Imagine this — you’ve just about finished up high school, you’ve gone through all the testing struggles — SAT and AP — your grades are good, you got the last letter of rec from your teachers, and you sent in all your college applications. Weeks or months later, you got the coveted interview invitation, which went pretty well.
A short while later, you got that awesome, incredible, amazing, fat acceptance letter from the college of your choice.
Whew. You made it.
Now you’ve been in college for a short while, and you’ve started to get comfortable with the idea of calling yourself a “pre med” or “pre health” major. You haven’t decided for sure if you’re going to apply to medical school, but you’ve at least started down the road — you’re taking bio classes and you visited the pre-health / pre-professional advising office.
So let me be the one to say it — you’re a premed. Or a pre-dent. And I wrote this article especially for you.
Here are “Four Essential Tips for New Premeds.” Let’s go.
Tip #1: Grades Over Everything Else
Since medical school is so difficult to apply for, you really need to focus on grades early on. Even better, you’ll enjoy your social life more once you get your grades figured out and on a schedule.
In order to do well, you need to start your college years right. What does that include?
- Get into a routine of doing homework — Once you get into the groove of getting work done, it’ll come much easier to you and won’t seem like much of a hassle.
- Plan out your week — On Sunday, while you’re recovering from a fun weekend, take some time to make sure you’re not overworked this week. Grab your calendar, look through the coming week’s workload, and make sure there are no nasty “gotcha’s” — no papers due, no tests.
- Space out your work — Don’t fall into the habit of saving big papers until the last day. Start them early so you can edit them right and hand in good work.
- Actually Enjoy the Material — You’re studying sciences for a reason, right? Really indulge yourself in the material so it doesn’t feel like tiring busywork.
Grades are going to cause you the most stress and if you have them under control early on, you’ll be so grateful.
Tip #2: Clubs, Clubs, Clubs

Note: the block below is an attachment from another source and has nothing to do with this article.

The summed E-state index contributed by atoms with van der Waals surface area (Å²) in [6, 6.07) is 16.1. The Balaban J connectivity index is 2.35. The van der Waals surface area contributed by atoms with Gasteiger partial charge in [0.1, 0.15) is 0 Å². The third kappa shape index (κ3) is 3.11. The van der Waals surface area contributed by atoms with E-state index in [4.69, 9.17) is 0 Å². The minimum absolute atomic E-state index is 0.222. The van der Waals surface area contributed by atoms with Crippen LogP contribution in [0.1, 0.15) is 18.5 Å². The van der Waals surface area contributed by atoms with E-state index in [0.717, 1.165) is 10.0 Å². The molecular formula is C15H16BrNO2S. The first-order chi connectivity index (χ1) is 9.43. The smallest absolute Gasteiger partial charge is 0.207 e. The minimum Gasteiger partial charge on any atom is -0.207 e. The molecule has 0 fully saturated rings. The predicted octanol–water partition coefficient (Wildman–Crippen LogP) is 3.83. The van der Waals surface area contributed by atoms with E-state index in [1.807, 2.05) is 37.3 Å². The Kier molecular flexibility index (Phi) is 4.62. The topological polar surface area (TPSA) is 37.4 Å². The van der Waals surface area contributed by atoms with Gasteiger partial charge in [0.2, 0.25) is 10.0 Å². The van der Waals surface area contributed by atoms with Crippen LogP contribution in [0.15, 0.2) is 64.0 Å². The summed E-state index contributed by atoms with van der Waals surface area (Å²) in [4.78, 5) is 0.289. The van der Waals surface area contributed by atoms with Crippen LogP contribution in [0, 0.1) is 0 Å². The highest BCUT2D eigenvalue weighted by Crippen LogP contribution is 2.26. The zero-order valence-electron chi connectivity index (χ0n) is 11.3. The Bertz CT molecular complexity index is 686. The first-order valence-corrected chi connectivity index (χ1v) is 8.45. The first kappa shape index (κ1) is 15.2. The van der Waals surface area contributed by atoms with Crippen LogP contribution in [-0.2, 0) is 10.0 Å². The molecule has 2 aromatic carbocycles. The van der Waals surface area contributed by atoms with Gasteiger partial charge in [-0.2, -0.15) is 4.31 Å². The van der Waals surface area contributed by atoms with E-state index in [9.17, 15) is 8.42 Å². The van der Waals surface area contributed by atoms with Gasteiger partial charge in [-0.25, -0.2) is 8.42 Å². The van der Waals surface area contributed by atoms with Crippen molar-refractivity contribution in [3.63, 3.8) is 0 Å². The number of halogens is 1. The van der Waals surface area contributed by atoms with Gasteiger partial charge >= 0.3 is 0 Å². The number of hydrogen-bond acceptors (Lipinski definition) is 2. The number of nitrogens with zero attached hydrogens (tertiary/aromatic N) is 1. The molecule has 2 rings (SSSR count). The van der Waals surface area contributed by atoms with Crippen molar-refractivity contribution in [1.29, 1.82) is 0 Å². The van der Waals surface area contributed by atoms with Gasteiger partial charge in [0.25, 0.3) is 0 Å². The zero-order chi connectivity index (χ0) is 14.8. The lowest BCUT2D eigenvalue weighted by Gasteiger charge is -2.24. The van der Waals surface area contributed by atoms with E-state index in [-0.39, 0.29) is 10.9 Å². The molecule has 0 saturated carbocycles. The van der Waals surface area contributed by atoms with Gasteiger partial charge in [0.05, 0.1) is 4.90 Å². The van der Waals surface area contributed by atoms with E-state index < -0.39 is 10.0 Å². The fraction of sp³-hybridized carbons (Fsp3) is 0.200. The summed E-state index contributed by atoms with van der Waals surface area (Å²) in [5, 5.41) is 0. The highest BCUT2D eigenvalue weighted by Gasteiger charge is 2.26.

Clubs are your ticket to making new friends, but they’re also a crucial part of being a pre-health student. They let you discover your passions and make life-long professional relationships.
Grades come first, but clubs are definitely a close second — so make sure you’re in the right ones. You’re going to need to prove to medical schools that you’re capable, so be involved in pre-med/pre-dental clubs and volunteering. Most importantly, these clubs allow you to get in contact with other pre-health students who could become your future colleagues.
And finally, one last thing on clubs… if you’re planning on doing research, don’t overwork yourself. Research is an excellent thing to have on your resume, but it should not come at the expense of your grades. Create a healthy balance and if you really want to do research in a particular medical field, go for it.
Tip #3: Do Some Networking
It is very important that you use your time in college to network and establish working friendships. I know, to the average student, networking seems a lot like brown-nosing and involves kissing up to the professor, but it’s not. Everyone does networking, you just need to be conscious of it and do it well. Another term for networking in college is “connecting with other human beings on a human level.” As you step into adulthood, you’ll find that other people can be very useful to have around, and to have on your side.
I made an entire guide on how to network which will likely answer any questions you may have [include link]. Students older than you, younger than, your professors, and connections through social media — I discuss it all in this article on INQUARTA. It’s in your best interest to give that a read because it contains a whole lot of juicy information to help you build a strong networking base of people you can rely on and work with for the future.
Tip #4: Map Out A Multi-Year Timeline
When you’re just going into college, it might be hard to even have the slightest clue of what your life will be like six, 12, or even 24 months from now. However, you are much more likely to get to your preferred destination if you 1) know what that destination is, and 2) have a map to guide you on your journey.
Before you start you life as a pre-health student, consider a few things for the future (not in any particular order):
- When will you be volunteering?
- Do you plan on interning over the summer?
- What are your required courses to apply to medical school? When are you taking them?
- When will you start studying for the MCAT?
You don’t need to know the exact date when you’re doing these things, but you for sure want to lay out a broad month-to-month overview of when all this stuff is going to happen. The last thing you want happening is to have the MCAT come around and realize you still have tons of volunteering hours to do and you’re missing some required coursework. Yikes.
So it helps to plan ahead. Like I said, not in extreme detail, but you should have a general idea of what you’re doing so you’re not caught off guard. Being prepared is key.
Some Final Thoughts
I hope this info has given you some idea of how to best deal with the four years ahead. All in all, you should be excited!
If you have any other tips I should add that would help pre-health students out, add it down in the comments below. I’d love to hear your thoughts!